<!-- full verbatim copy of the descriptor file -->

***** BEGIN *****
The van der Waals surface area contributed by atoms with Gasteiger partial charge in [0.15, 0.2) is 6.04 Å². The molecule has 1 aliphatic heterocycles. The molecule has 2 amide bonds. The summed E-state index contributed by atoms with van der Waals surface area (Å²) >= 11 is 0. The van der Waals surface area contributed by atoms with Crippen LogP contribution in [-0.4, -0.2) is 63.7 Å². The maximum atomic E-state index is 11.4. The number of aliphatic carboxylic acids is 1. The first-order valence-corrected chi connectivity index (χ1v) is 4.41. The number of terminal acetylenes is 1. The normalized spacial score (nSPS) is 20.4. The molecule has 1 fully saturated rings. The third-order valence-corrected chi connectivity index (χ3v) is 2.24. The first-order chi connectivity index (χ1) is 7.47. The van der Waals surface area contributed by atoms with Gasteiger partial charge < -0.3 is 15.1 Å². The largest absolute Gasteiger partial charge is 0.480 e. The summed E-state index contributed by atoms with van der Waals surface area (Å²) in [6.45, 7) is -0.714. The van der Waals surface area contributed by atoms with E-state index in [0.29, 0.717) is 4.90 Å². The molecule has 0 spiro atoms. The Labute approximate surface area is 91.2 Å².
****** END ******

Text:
The van der Waals surface area contributed by atoms with Gasteiger partial charge in [0.15, 0.2) is 6.04 Å². The molecule has 1 aliphatic heterocycles. The molecule has 2 amide bonds. The summed E-state index contributed by atoms with van der Waals surface area (Å²) >= 11 is 0. The van der Waals surface area contributed by atoms with Crippen LogP contribution in [-0.4, -0.2) is 63.7 Å². The maximum atomic E-state index is 11.4. The number of aliphatic carboxylic acids is 1. The first-order valence-corrected chi connectivity index (χ1v) is 4.41. The number of terminal acetylenes is 1. The normalized spacial score (nSPS) is 20.4. The molecule has 1 fully saturated rings. The third-order valence-corrected chi connectivity index (χ3v) is 2.24. The first-order chi connectivity index (χ1) is 7.47. The van der Waals surface area contributed by atoms with Gasteiger partial charge < -0.3 is 15.1 Å². The largest absolute Gasteiger partial charge is 0.480 e. The summed E-state index contributed by atoms with van der Waals surface area (Å²) in [6.45, 7) is -0.714. The van der Waals surface area contributed by atoms with E-state index in [0.29, 0.717) is 4.90 Å². The molecule has 0 spiro atoms. The Labute approximate surface area is 91.2 Å².